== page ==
n the heady first days after a thumping political victory, the new leader’s triumphant followers murmur to one another of their admiration for their man.
“You know, the president is right.”
“I’d go further—he’s completely right!’
“You’re both wrong. He’s absolutely right!”
Ah, the romantic phase of political engagement! It was like that for Republicans in the Reagan days. Now it seems the same for Democrats like Shrum, who wrote: “I’m convinced Obama’s right to pursue the politics of change in his own remarkable fashion.”
And yet, as lavish as this Obamaphilia is, it is not yet the highest level of political infatuation. There are still higher degrees.
The second-highest degree comes when the president betrays his followers’ expectations—and they still forgive him. That happened, for example, in 1982, when Republicans swallowed their unhappiness with Ronald Reagan’s decision to sign a big mid-term tax increase.
The ultimate infatuation is achieved when the president’s most ardent followers positively urge him to betray them for his own good. We saw that in 1995 and 1996, when Democrats chuckled over the cunning triangulation with which Bill Clinton distanced himself from his party base to seize the political center from congressional Republicans.
Shrum not only notes but exemplifies the early indications of a similarly adulatory devotion to Obama. For example, Shrum salutes Obama for including in his economic program tax cuts that Shrum mildly describes as inefficient—though once upon a time he would have surely condemned them in more peppery language. That’s an impressive display of followership!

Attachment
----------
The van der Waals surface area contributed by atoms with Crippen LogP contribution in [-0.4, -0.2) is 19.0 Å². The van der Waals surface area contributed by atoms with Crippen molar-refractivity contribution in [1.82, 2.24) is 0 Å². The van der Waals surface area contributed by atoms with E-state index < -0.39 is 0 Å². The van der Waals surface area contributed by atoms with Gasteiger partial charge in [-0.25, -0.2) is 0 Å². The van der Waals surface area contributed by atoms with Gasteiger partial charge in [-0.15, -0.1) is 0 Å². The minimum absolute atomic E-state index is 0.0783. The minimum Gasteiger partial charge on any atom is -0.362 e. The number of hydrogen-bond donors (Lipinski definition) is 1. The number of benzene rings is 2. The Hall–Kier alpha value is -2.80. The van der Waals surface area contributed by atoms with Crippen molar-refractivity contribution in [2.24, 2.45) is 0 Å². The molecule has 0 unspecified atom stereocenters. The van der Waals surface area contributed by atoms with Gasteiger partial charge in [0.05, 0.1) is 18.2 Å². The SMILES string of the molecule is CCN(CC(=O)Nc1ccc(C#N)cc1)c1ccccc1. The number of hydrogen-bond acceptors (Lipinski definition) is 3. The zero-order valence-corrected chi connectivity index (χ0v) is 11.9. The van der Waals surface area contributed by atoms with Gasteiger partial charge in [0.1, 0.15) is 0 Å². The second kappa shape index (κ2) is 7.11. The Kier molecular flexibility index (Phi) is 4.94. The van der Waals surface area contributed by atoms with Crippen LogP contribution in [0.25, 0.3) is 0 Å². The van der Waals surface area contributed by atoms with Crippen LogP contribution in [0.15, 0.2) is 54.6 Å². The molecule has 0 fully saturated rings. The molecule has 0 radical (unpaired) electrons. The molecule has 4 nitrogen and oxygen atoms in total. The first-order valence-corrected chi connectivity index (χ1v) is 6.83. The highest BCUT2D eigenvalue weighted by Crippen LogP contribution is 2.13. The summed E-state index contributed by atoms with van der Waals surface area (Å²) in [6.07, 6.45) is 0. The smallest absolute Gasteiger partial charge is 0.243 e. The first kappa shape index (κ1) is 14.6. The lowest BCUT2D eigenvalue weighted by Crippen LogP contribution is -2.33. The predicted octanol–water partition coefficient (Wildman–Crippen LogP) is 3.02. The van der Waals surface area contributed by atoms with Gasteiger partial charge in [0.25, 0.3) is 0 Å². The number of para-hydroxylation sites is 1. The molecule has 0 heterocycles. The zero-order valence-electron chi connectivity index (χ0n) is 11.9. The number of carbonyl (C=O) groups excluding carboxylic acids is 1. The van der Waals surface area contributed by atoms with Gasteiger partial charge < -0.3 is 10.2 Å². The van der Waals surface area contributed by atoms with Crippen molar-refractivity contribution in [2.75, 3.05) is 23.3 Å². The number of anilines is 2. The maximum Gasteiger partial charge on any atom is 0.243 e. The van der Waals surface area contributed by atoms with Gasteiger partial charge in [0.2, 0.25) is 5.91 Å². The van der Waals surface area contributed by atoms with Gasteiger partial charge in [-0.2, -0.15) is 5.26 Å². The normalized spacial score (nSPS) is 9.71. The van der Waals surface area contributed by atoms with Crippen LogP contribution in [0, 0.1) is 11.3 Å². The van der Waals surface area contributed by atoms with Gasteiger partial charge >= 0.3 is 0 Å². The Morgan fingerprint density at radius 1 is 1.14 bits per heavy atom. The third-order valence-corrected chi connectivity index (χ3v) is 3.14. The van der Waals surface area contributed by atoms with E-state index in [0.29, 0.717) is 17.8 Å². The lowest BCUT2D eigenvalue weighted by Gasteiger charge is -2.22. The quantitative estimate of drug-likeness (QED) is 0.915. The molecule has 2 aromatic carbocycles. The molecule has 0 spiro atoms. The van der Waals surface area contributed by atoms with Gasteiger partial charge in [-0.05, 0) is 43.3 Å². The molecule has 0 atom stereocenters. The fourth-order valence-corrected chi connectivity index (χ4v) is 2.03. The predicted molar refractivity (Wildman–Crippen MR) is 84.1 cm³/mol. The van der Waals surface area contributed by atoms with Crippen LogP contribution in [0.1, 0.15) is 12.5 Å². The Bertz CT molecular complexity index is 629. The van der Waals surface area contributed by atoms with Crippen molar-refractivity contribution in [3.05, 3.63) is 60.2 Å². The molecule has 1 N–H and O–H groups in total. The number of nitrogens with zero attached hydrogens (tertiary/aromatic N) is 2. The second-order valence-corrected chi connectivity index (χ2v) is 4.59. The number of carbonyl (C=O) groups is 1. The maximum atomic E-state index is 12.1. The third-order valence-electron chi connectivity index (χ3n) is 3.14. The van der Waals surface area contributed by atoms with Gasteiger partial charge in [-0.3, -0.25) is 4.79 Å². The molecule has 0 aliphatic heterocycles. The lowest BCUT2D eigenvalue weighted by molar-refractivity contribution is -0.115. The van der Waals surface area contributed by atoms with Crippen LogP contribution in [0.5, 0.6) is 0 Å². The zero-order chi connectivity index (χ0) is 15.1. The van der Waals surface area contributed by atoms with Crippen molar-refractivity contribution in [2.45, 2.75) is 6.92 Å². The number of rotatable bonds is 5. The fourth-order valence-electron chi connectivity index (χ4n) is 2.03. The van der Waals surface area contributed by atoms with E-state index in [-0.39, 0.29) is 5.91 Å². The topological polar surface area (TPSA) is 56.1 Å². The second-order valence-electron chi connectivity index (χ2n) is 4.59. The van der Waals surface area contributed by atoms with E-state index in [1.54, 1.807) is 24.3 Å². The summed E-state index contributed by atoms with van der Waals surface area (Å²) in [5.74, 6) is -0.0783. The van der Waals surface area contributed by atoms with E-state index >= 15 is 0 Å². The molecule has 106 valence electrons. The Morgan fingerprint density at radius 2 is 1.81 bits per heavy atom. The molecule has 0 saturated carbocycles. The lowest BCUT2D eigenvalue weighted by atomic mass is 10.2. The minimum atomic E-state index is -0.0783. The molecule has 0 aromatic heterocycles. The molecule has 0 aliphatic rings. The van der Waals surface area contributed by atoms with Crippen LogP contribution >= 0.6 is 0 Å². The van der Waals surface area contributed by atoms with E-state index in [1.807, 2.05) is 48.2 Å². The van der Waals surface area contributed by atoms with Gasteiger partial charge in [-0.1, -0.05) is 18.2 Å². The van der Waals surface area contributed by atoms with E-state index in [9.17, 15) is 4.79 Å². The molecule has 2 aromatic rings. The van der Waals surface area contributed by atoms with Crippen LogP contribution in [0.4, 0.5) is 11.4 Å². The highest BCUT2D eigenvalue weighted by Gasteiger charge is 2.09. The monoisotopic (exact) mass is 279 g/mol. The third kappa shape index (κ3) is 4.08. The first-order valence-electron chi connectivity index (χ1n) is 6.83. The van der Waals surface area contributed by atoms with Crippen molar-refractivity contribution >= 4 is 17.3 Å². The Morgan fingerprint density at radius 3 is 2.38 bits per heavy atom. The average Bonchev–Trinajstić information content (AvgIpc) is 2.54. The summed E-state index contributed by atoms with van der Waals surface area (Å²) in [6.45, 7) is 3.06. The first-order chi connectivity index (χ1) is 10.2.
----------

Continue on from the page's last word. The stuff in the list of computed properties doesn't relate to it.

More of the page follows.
Yet there are also plentiful indications that Obama will not onerously test the Deadhead-like loyalty of his followers. His inaugural address made clear that Democrats have little reason to doubt the new president’s commitment to left-wing orthodoxies. Rhetorically, the speech fell flat, almost all listeners (save the very most love-struck) agreed. Ideologically, however, Obama’s address sent a clear message that the age of big government, re-regulation, multiculturalism, and process-oriented diplomacy has come roaring back.
Over the past 16 years, the United States has been led by two presidents who were strongly partisan but only weakly ideological. Clinton’s economics and Bush’s immigration policies were more congenial to their party opposites than to their supporters. Ditto Clinton on trade and Bush on Medicare, Clinton on financial regulation and Bush on boosting federal agricultural subsidies.
There is another way of doing politics, however. As Ronald Reagan showed, a president can hold fast to a strong ideological line while still practicing a more congenial style. Clinton and Bush were combative centrists who operated largely between the political forty yard lines. Reagan, by contrast, was a conciliatory radical who always followed the old Roman maxim: “Suaviter in modo, foriter in re.” Gently in the manner, strongly in the substance.
Obama shows every sign of following that example. Don’t mistake it for a search for common ground. It’s just a more polite way of demanding the whole damn field.
THE WEEK'S AUDIOPHILE PODCASTS: LISTEN SMARTER
- Why I'm a pro-life liberal
- 31 TV shows to watch in 2014
- If a nuclear bomb exploded in downtown Washington, what should you do?
- He said he was leaving. She ignored him.
- What would a U.S.-Russia war look like?
- How Ukraine can fend off the Russians, in 7 simple steps
- Why we can't stop procrastinating, according to science
- How to be more satisfied with your life, according to science
- These stunning travel photos remind us that we're all just amateurs with iPhones
- There's a number of reasons the grammar of this headline could infuriate you
Subscribe to the Week